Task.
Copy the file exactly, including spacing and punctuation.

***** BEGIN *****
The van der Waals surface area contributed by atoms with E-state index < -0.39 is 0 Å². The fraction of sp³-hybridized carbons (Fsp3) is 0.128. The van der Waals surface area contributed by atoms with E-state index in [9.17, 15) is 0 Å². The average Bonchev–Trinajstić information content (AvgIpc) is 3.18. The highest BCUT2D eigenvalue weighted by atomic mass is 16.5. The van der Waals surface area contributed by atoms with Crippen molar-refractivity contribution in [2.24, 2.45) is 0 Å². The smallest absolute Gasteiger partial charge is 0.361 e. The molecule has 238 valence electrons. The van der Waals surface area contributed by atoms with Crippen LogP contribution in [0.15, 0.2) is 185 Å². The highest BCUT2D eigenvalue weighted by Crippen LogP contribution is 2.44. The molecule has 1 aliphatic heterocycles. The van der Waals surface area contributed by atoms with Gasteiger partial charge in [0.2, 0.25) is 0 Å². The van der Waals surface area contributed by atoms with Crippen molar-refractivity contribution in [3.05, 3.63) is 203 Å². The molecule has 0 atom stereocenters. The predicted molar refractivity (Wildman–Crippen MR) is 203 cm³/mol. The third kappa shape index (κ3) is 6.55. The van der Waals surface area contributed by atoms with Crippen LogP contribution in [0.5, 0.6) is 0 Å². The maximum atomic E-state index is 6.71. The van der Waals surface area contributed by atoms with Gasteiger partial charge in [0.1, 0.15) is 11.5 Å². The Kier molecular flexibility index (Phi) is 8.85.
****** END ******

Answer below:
The van der Waals surface area contributed by atoms with E-state index < -0.39 is 0 Å². The fraction of sp³-hybridized carbons (Fsp3) is 0.128. The van der Waals surface area contributed by atoms with E-state index in [9.17, 15) is 0 Å². The average Bonchev–Trinajstić information content (AvgIpc) is 3.18. The highest BCUT2D eigenvalue weighted by atomic mass is 16.5. The van der Waals surface area contributed by atoms with Crippen molar-refractivity contribution in [2.24, 2.45) is 0 Å². The smallest absolute Gasteiger partial charge is 0.361 e. The molecule has 238 valence electrons. The van der Waals surface area contributed by atoms with Crippen LogP contribution in [0.15, 0.2) is 185 Å². The highest BCUT2D eigenvalue weighted by Crippen LogP contribution is 2.44. The molecule has 1 aliphatic heterocycles. The van der Waals surface area contributed by atoms with Gasteiger partial charge in [0.2, 0.25) is 0 Å². The van der Waals surface area contributed by atoms with Crippen molar-refractivity contribution in [3.05, 3.63) is 203 Å². The molecule has 0 atom stereocenters. The predicted molar refractivity (Wildman–Crippen MR) is 203 cm³/mol. The third kappa shape index (κ3) is 6.55. The van der Waals surface area contributed by atoms with Crippen LogP contribution in [0.5, 0.6) is 0 Å². The maximum atomic E-state index is 6.71. The van der Waals surface area contributed by atoms with Gasteiger partial charge in [0.1, 0.15) is 11.5 Å². The Kier molecular flexibility index (Phi) is 8.85.